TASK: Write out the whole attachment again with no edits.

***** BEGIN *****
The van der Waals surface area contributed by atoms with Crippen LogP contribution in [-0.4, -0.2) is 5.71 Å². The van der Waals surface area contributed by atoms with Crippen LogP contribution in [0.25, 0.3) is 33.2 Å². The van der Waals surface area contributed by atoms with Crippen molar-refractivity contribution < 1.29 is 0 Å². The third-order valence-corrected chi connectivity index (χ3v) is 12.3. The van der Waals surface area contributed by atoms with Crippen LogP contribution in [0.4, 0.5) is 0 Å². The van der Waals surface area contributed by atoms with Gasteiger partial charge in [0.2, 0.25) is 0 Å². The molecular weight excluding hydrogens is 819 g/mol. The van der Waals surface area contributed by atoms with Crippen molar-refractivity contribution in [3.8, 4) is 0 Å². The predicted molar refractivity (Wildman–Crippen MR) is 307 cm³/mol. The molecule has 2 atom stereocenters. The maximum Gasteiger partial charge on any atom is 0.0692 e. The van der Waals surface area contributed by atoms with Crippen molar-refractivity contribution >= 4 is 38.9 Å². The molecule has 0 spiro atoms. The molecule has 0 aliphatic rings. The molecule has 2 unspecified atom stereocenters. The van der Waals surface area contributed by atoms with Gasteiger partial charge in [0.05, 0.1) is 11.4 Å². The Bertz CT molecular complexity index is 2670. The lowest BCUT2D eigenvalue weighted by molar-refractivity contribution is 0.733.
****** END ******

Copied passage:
The van der Waals surface area contributed by atoms with Crippen LogP contribution in [-0.4, -0.2) is 5.71 Å². The van der Waals surface area contributed by atoms with Crippen LogP contribution in [0.25, 0.3) is 33.2 Å². The van der Waals surface area contributed by atoms with Crippen molar-refractivity contribution < 1.29 is 0 Å². The third-order valence-corrected chi connectivity index (χ3v) is 12.3. The van der Waals surface area contributed by atoms with Crippen LogP contribution in [0.4, 0.5) is 0 Å². The van der Waals surface area contributed by atoms with Gasteiger partial charge in [0.2, 0.25) is 0 Å². The molecular weight excluding hydrogens is 819 g/mol. The van der Waals surface area contributed by atoms with Crippen molar-refractivity contribution in [3.8, 4) is 0 Å². The predicted molar refractivity (Wildman–Crippen MR) is 307 cm³/mol. The molecule has 2 atom stereocenters. The maximum Gasteiger partial charge on any atom is 0.0692 e. The van der Waals surface area contributed by atoms with Crippen molar-refractivity contribution >= 4 is 38.9 Å². The molecule has 0 spiro atoms. The molecule has 0 aliphatic rings. The molecule has 2 unspecified atom stereocenters. The van der Waals surface area contributed by atoms with Gasteiger partial charge in [0.05, 0.1) is 11.4 Å². The Bertz CT molecular complexity index is 2670. The lowest BCUT2D eigenvalue weighted by molar-refractivity contribution is 0.733.